Page:America's National Game (1911).djvu/272

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presented themselves. And so distrust and general demoralization were present everywhere.

But the League management never faltered in its purpose. It kept its price of admission at fifty cents, though gate receipts at the beginning fell off. Did a player deserve discipline, he received it, though next day he joined a rival team. Was a club lax in its payment of fines or dues, it was promptly dropped from membership in the League. The liquor law was strictly enforced upon League grounds, and Sunday games were not permitted upon them.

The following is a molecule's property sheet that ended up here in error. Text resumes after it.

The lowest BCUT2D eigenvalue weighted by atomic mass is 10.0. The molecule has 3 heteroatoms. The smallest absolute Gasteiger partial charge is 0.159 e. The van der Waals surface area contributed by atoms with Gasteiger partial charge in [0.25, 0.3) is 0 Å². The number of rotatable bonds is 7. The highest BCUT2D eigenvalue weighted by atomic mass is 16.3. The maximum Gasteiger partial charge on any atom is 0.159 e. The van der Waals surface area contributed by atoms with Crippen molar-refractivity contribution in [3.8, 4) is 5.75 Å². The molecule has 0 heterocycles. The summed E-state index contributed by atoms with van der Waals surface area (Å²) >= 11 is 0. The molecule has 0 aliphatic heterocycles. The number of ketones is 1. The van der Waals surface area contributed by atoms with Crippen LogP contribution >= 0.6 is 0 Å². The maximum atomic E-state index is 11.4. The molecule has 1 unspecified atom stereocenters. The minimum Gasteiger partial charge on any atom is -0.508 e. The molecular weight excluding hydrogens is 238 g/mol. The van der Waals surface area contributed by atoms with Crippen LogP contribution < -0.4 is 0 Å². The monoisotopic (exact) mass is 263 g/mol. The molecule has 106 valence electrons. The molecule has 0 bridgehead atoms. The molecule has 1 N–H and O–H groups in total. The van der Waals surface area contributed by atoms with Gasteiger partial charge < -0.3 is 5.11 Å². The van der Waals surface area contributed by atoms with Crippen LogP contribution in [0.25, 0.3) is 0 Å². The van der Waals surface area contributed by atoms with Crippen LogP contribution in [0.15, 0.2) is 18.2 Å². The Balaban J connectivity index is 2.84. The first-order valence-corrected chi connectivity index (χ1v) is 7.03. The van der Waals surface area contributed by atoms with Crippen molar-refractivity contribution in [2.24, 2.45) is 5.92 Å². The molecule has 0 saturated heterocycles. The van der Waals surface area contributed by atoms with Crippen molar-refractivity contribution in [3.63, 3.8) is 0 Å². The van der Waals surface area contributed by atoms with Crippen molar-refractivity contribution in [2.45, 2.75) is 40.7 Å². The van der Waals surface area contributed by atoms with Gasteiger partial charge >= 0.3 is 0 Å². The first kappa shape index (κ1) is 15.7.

The American Base Ball Association was organized with clubs in the following cities: Baltimore, Cincinnati, Louisville, Philadelphia, Pittsburg and St. Louis. Cincinnati won the championship.

The American Alliance, organized about the same time as a minor association of the American, had clubs at Brooklyn, Camden, Cincinnati, Harrisburg, Reading, Wilmington, Pottsville and Covington.

One year after the formation of the American Association, more trouble developed for the League in the organization of the Union Association, whose avowed mission it was to fight the reserve rule. This Association was born in 1883, at Pittsburg. Its first President was H. B. Bennett, of Washington. But at the following annual election Henry V. Lucas was elected to succeed Mr. Bennett. Mr. Lucas embarked in this enterprise on the declaration that the reserve rule was "an outrageous and unjustifiable chain on the freedom of players."

The cities embraced in the Union Association circuit